A goal has been set of 80% accuracy, which has not been reached at this point, but CRGIS is confident of achieving this goal as we gain more experience in image processing. In addition, the 80% accuracy must be evaluated in the context of the accuracy that surveyors at ground level are capable of achieving when dealing with multiple LU/LC types that may be spread over a wide area. The areas of greatest error are those that contain urban or built-up land. Unfortunately these are the areas, as cultural resource professionals, in which we are the most interested in looking. Specifically, within the scope of this study, we need to accurately identify areas that are being developed to quantify the integrity of the battlefield and any threats to the landscape.

Analysis of Battlefield Integrity

The study surveyors, using their research and fieldwork, generated ESRI ArcView shapefiles for three boundaries for each battlefield. The Study Area encompasses the entire area in which the event occurred, including troop movements, encampments, and staging areas as well as the location of the actual battle. The Core Area is the actual location of the fighting, often referred to as ‘bloody ground', and will wholly fall within the Study Area. Finally, the Potential National Register (PotNR) boundary is that area within the Study Area that retains integrity. We used these boundaries to subset the classified imagery and calculate the percent of each LU/LC type. The sums were charted and compared with the land use totals the surveyors calculated in the field. In most cases, after ground truth, we have found that the surveyor estimated totals were inaccurate when compared to the imagery derived calculations. The condition of the battlefield was evaluated on the basis of percentage of land use that is compatible with battlefield preservation. This battlefield ‘habitat' has been the subject of much discussion and we still do not have a clear quantitative definition of what constitutes a good, fair, or poor condition. This is a preservation argument and the data now exists to plug into any of the three definitions. In addition, the integrity is assessed using the same sub-set of imagery and calculation of LU/LC percentages. Integrity differs from condition in that it not only lends to preservation but it also take into account the amount of the present LU/LC that reflects the use at the time of the event and allows the event to be interpreted in its context.

Analysis of Threats

Threats to the Hampstead Hill Battlefield, Baltimore, MD Threats are land uses that degrade the integrity of the battlefield landscape. Evaluation of threats takes into consideration present and historic land use and local zoning, or lack of zoning, on and in the vicinity of the battlefield. The classified imagery provides the present LU/LC information and can, along with other sources, provide information on historic uses. The types of LU/LC are reviewed in the context of local, state and regional zoning and planning when making threat statements.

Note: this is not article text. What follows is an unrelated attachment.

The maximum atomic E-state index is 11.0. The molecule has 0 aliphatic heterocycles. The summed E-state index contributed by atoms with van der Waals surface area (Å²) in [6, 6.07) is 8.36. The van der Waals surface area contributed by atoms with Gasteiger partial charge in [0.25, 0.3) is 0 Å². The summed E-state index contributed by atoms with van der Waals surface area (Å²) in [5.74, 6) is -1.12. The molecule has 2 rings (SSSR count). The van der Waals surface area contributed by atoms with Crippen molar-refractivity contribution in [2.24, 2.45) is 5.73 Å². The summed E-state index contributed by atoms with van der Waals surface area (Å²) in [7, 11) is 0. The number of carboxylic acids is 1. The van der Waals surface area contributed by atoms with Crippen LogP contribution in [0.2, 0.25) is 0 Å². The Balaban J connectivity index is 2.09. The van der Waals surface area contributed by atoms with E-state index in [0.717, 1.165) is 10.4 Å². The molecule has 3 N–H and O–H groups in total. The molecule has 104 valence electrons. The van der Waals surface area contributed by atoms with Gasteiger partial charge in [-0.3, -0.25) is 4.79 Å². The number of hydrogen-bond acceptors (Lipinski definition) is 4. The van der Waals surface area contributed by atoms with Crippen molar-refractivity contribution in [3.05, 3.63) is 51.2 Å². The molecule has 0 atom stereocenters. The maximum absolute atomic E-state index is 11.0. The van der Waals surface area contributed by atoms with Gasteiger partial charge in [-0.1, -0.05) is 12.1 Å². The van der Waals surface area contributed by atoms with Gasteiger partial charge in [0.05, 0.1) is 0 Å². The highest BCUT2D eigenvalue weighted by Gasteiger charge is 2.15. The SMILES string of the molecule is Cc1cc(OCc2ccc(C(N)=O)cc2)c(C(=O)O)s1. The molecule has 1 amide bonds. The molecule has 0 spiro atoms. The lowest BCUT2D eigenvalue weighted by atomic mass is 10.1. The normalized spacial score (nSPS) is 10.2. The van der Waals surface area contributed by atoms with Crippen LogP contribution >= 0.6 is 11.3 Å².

The assessment of condition is used to evaluate the threats to the battlefield inside the boundaries. Designation of special status, such as state or national park, may make any external land use a non-issue as a threat. However, with many locations, the external, outside the study area boundary, land uses present threats to the landscape. The Study area boundary is buffered, again taking into consideration local zoning, and used to subset the classified image. That subset is re-coded to reflect ‘compatible' and ‘incompatible' LU/LC. A temporal study to establish trends in usage would allow a better understanding of the processes at work in the area. Use of ancillary data, such as census data, would be useful in the threat assessment. A threshold of ‘incompatible' land use would lead to a designation of threatened, this designation would inform preservationists in any land acquisition.

Analysis of Acquisition Priorities

Compatible land use for the Hampstead Hill Battlefield, Baltimore, MD The classified subset of land use within the battlefield boundary can be re-coded to reflect land use ‘compatible' and ‘incompatible' with battlefield preservation. The ‘compatible' class would be given a code of 1 and the ‘incompatible' class is given a code of 0, the ‘compatible, LU/LC would then be clumped to show contiguity. The ‘compatible' clumps are then weighted according to size and what percentage lies within different parts of the battlefield. Those clumps that lie completely or partially within the Core Area, ‘bloody ground', would receive a greater weight then those outside. Planners could then take this data into consideration when making decisions on what pieces of land to target for acquisition and preservation. Land acquisition and preservation decisions for battlefields are often made absent spatial data. The classification of LU/LC within a battlefield boundary and the designation of ‘compatible' and ‘incompatible' uses give preservationists and planners additional data when making land acquisitions.

Conclusion

The on-ground estimation of land use/land cover by surveyors is time consuming, manpower intensive, and prone to errors from numerous sources. It is hoped that the use of remotely sensed data to accomplish this component of historic resource study will streamline the process, generate more accurate data, and allow the use of resources in a more targeted manner

Report prepared by James Stein, CRGIS Ninth Biennial Forest Service Remote Sensing Applications Conference